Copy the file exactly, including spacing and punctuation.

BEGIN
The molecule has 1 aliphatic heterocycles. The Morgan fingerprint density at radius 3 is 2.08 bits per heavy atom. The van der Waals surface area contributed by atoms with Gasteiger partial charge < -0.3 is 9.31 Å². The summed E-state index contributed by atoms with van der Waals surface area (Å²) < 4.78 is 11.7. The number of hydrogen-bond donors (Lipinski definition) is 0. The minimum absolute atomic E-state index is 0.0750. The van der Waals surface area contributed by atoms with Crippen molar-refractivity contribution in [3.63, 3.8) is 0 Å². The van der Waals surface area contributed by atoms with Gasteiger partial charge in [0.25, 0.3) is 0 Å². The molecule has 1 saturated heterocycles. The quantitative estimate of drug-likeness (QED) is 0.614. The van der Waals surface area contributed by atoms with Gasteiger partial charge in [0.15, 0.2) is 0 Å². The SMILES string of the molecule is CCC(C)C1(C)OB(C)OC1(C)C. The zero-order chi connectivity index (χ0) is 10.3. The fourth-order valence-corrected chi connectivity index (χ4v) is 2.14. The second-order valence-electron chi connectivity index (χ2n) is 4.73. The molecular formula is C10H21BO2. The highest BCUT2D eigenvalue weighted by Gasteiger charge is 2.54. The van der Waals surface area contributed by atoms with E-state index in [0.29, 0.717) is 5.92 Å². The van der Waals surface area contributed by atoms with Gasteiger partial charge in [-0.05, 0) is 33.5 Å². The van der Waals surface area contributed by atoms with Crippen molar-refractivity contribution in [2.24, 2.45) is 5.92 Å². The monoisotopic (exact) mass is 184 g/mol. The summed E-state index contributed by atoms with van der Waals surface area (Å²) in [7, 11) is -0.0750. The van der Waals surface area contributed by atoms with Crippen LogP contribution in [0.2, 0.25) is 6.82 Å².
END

The molecule has 1 aliphatic heterocycles. The Morgan fingerprint density at radius 3 is 2.08 bits per heavy atom. The van der Waals surface area contributed by atoms with Gasteiger partial charge < -0.3 is 9.31 Å². The summed E-state index contributed by atoms with van der Waals surface area (Å²) < 4.78 is 11.7. The number of hydrogen-bond donors (Lipinski definition) is 0. The minimum absolute atomic E-state index is 0.0750. The van der Waals surface area contributed by atoms with Crippen molar-refractivity contribution in [3.63, 3.8) is 0 Å². The van der Waals surface area contributed by atoms with Gasteiger partial charge in [0.25, 0.3) is 0 Å². The molecule has 1 saturated heterocycles. The quantitative estimate of drug-likeness (QED) is 0.614. The van der Waals surface area contributed by atoms with Gasteiger partial charge in [0.15, 0.2) is 0 Å². The SMILES string of the molecule is CCC(C)C1(C)OB(C)OC1(C)C. The zero-order chi connectivity index (χ0) is 10.3. The fourth-order valence-corrected chi connectivity index (χ4v) is 2.14. The second-order valence-electron chi connectivity index (χ2n) is 4.73. The molecular formula is C10H21BO2. The highest BCUT2D eigenvalue weighted by Gasteiger charge is 2.54. The van der Waals surface area contributed by atoms with E-state index in [0.29, 0.717) is 5.92 Å². The van der Waals surface area contributed by atoms with Gasteiger partial charge in [-0.05, 0) is 33.5 Å². The van der Waals surface area contributed by atoms with Crippen molar-refractivity contribution in [2.24, 2.45) is 5.92 Å². The monoisotopic (exact) mass is 184 g/mol. The summed E-state index contributed by atoms with van der Waals surface area (Å²) in [7, 11) is -0.0750. The van der Waals surface area contributed by atoms with Crippen LogP contribution in [0.2, 0.25) is 6.82 Å².